One in five male personal care product users believe men are as sexualized as women are in ads

November 17, 2016

For today’s American men, all is not as glossy as it appears on the magazine covers, as new research from Mintel reveals that nearly one in five (18 percent) US men who use personal care products believe men are as sexualized as women are in ads. What’s more, some 20 percent of the same group agree that men are stereotyped in advertisements for these products.

25% of personal care users feel that the male models, celebrities and athletes used in these ads do not represent them
It seems that grabbing the attention of male consumers can be challenging, as today, 35 percent of men who use personal care products say they do not even pay attention to ads, a figure which rises to almost half (48 percent) of Baby Boomers. However, Mintel’s latest research reveals making men laugh could be the answer for personal care brands, with one third (33 percent) of men who use personal care products stating they prefer ads that are humorous. Overall, one quarter (25 percent) of personal care users feel that the male models, celebrities and athletes used in these ads do not represent them. Millennial men who use personal care products are especially likely to seek authenticity, preferring ads that feature someone they identify with (25 percent), as compared to 19 percent overall, and they are also more likely to gain inspiration from ads (24 percent) than male consumers overall (15 percent).

“Today’s men may tune out generic or generalized advertising, but featuring men across a variety of ages, body types or styles could make male spokesmen more relatable, as men prefer to see someone they can relate to that is not photoshopped. Brands and retailers will need to constantly adapt to appeal to the diverse male population, which spans beyond physical characteristics and race, but also sexual orientation, disabilities and even life ambitions,” said Rebecca Cullen, Home & Personal Care Analyst at Mintel.

Some 43 percent of men who use personal care products shave every day, but it appears that Millennial men love their facial hair, as only one third (35 percent) say they shave daily. What’s more, over two in five (42 percent) male consumers have a beard or a stubble, increasing to more than half (54 percent) of Millennials. However, while younger men may be more likely to have facial hair, they still want to make a good impression and carefully maintain their facial hair. Indeed, more than a quarter (28 percent) of Millennial men state they ensure their beard or stubble always looks neat, compared to 23 percent of all men.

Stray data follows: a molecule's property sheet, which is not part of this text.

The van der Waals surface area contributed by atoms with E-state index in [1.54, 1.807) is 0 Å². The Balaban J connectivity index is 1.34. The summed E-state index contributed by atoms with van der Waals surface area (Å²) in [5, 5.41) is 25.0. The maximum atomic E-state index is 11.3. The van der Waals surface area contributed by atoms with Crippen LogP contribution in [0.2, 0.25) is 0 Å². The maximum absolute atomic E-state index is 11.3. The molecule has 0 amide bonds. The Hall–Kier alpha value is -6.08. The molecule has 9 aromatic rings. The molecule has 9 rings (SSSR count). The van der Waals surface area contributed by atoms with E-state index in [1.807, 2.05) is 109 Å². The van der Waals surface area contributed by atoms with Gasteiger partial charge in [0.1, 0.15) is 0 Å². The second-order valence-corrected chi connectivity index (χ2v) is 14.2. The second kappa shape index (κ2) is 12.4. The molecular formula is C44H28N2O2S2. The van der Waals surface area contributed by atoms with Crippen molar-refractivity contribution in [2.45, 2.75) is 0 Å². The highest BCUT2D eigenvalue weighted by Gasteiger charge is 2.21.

Black men who use personal care products are the most likely to have well-maintained facial hair. Nearly half (48 percent) of Black men say they have facial hair and an additional 29 percent agree they ensure their facial hair always looks neat. Black men are also most likely to say they feel self conscious if their skin is not clear (21 percent) than 16 percent of male consumers overall.

21% of male personal care users agree their face looks fine without using any products
Overall, one third (32 percent) of men say they know their skin type. Just one fifth (21 percent) of male personal care users agree their face looks fine without using any products and 11 percent say they worry about wrinkles.

The quest for youth is high on the agenda for the nation’s dads as one in five (20 percent) consumers who are dads* use personal care products to look younger, compared to an average of 13 percent of all male personal care users. Meanwhile, some 29 percent of the same fathers use personal care products to express their style, compared to just 13 percent of men who are not fathers.

“Although men may be taking a more relaxed approach to shaving, they are still invested in their appearance. Black men are more likely to be influenced by celebrity culture, which has seen black men in sports, music and movies – such as Drake or Idris Elba – redefine beard style and embrace well-groomed facial hair. Black men look to trendsetting celebrities to provide inspiration for their own look and style, which influences their personal care purchases,” continued Cullen.

The men’s personal care category in the US is expected to reach sales of $4.4 billion in 2016, remaining nearly flat from the year prior. However, men’s personal care sales grew 15 percent when looking at the period from 2011-16.

Current sales growth has stemmed from the antiperspirant and deodorant segment, the largest segment in the men’s personal care category, accounting for well over one third (37 percent) of market sales. Shaving represents the second largest segment with 27 percent of overall market share, while skincare accounts for 21 percent. The strongest gains in the men’s personal care market were seen in the smallest segment, haircare, which makes up 15 percent of market share and grew nearly 27 percent percent between 2011-16.

“Growth has slowed more recently, as the category has stabilized and been impacted by competition from a growing number of male-specific and unisex options. Antiperspirant and deodorant experiences the heaviest usage and men are more likely to use a male-specific version, benefiting the segment. Going forward, we predict haircare will continue to experience the strongest gains as the segment is benefiting from numerous male-specific product launches, as well as men becoming more invested in their haircare routines due to interest in haircare products that offer gender-specific benefits,” concluded Cullen.

*Fathers with child(ren) under 18 in the household.

Press copies of Mintel’s Men’s Personal Care US October 2016 report and interviews with Rebecca Cullen, Home & Personal Care Analyst, are available on request from the press office.

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